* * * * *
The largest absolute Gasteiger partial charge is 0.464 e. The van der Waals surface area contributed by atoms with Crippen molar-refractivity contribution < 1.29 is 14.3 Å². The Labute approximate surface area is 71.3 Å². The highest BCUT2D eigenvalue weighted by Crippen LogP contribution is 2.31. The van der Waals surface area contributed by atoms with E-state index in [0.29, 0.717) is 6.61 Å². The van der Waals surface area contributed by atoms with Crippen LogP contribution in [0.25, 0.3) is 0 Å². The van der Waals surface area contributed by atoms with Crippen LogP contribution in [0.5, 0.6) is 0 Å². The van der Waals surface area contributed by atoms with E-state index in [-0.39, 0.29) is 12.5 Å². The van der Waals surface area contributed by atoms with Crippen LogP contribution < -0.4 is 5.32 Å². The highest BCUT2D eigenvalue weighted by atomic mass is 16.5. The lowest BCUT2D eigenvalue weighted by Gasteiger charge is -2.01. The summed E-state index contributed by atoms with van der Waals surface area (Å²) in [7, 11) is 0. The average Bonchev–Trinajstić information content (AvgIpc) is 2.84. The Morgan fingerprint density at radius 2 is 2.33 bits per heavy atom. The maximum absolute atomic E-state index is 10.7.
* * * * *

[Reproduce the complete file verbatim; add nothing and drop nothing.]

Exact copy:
The largest absolute Gasteiger partial charge is 0.464 e. The van der Waals surface area contributed by atoms with Crippen molar-refractivity contribution < 1.29 is 14.3 Å². The Labute approximate surface area is 71.3 Å². The highest BCUT2D eigenvalue weighted by Crippen LogP contribution is 2.31. The van der Waals surface area contributed by atoms with E-state index in [0.29, 0.717) is 6.61 Å². The van der Waals surface area contributed by atoms with Crippen LogP contribution in [0.25, 0.3) is 0 Å². The van der Waals surface area contributed by atoms with Crippen LogP contribution in [0.5, 0.6) is 0 Å². The van der Waals surface area contributed by atoms with E-state index in [-0.39, 0.29) is 12.5 Å². The van der Waals surface area contributed by atoms with Crippen LogP contribution < -0.4 is 5.32 Å². The highest BCUT2D eigenvalue weighted by atomic mass is 16.5. The lowest BCUT2D eigenvalue weighted by Gasteiger charge is -2.01. The summed E-state index contributed by atoms with van der Waals surface area (Å²) in [7, 11) is 0. The average Bonchev–Trinajstić information content (AvgIpc) is 2.84. The Morgan fingerprint density at radius 2 is 2.33 bits per heavy atom. The maximum absolute atomic E-state index is 10.7.